Name: Night Barn
Style: Nut Brown Ale
Original gravity: 1.046

Thursday, May 26, 2011

Garden Update!

Our garden has some tiny sprouts, growing bigger by the day! Soon it will be safe to plant the seeds and seedlings that are more sensitive to frost (yes there is still a chance of that happening this year). Until then, just one quarter of our garden has made the transformation from "looks like a grave" to "looks like a garden."

I took these photos almost a week ago.

By now the beets are tall enough to need thinning out. And the rows of carrots and parsnips are also looking quite good.

The peas are also growing rather quickly.

Hopefully they will start to grow up this stick thing we built for them to grow on. We figured, why buy something for the peas to grow on, when we can just construct one with forest-items. We gathered up these sticks and tied them into this lattice using the crazy huge root we dug up while make the garden, as well as some of the bark I pulled off of the sticks we gathered.

We are so resourceful. Not that I'm proud of that or anything ;)

Saturday, May 7, 2011

Foraging Fiddleheads

Spring in the Northeast is a glorious time of year. The snow is kinda, almost gone, the trees are beginning to bud, the Sun returns after a 6 month hiatus, and all varieties of birds start reappearing. With this change in season, we have taken more interest in the latter part of hunting and gathering.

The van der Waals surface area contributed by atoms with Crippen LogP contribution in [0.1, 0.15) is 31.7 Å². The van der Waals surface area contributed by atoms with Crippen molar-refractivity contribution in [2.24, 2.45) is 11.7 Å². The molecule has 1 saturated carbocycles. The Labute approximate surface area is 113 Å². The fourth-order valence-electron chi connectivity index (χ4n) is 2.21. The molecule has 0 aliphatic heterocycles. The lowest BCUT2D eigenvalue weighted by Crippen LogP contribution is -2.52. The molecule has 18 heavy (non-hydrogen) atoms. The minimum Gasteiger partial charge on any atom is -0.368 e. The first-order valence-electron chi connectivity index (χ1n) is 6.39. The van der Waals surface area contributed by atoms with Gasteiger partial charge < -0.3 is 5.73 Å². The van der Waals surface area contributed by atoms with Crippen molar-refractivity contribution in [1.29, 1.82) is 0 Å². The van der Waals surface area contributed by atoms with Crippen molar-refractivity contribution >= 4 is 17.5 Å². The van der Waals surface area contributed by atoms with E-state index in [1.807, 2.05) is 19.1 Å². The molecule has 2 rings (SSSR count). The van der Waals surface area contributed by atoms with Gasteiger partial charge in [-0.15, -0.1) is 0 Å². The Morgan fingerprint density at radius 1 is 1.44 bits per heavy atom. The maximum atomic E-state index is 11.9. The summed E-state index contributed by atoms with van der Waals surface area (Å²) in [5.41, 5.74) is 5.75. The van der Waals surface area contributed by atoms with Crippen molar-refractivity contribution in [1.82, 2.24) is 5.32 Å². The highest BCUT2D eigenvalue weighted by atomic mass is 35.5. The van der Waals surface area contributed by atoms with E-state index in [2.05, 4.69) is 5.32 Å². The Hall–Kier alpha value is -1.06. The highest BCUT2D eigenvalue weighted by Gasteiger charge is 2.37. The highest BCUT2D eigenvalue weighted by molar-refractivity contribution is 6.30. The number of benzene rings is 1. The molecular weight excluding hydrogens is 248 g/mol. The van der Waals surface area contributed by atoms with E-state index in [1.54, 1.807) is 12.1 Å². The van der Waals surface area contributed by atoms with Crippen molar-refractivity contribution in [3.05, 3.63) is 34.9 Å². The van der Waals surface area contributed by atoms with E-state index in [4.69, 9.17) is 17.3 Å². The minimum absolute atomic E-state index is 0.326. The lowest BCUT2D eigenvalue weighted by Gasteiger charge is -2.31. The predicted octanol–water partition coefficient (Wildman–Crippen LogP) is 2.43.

Recently, we have taken to scouring the forests on our respective lands in search of the elusive morel. Unfortunately, we have yet to gather any, most likely due to the chillier weather that is still hanging around from Winter. However, while venturing for morels last evening, we happened upon another great gatherer's find!


It was an accidental find, but one we were happy to capitalize on, despite not knowing if we actually enjoy the taste of fiddleheads. We therefore picked conservatively. It appeared that the fiddlehead season is slightly past it's prime, as many of the fronds had already unraveled into ferns.

How does one eat a fiddlehead fern? We weren't sure either, before yesterday, but it just so happens that before we went morel/fiddlehead gathering we stumbled upon a basket of fiddleheads in the Hanover Coop (priced at $6.99 per lb, mind you) and above the basket was a tag which described the cooking process. We didn't think much of it until we actually found the fiddleheads last night! Turns out, to reduce the risk of side effects of potential toxins, boiling the fiddleheads for 10 minutes is recommended with at least one or two changes of water. Mmmm, delicious.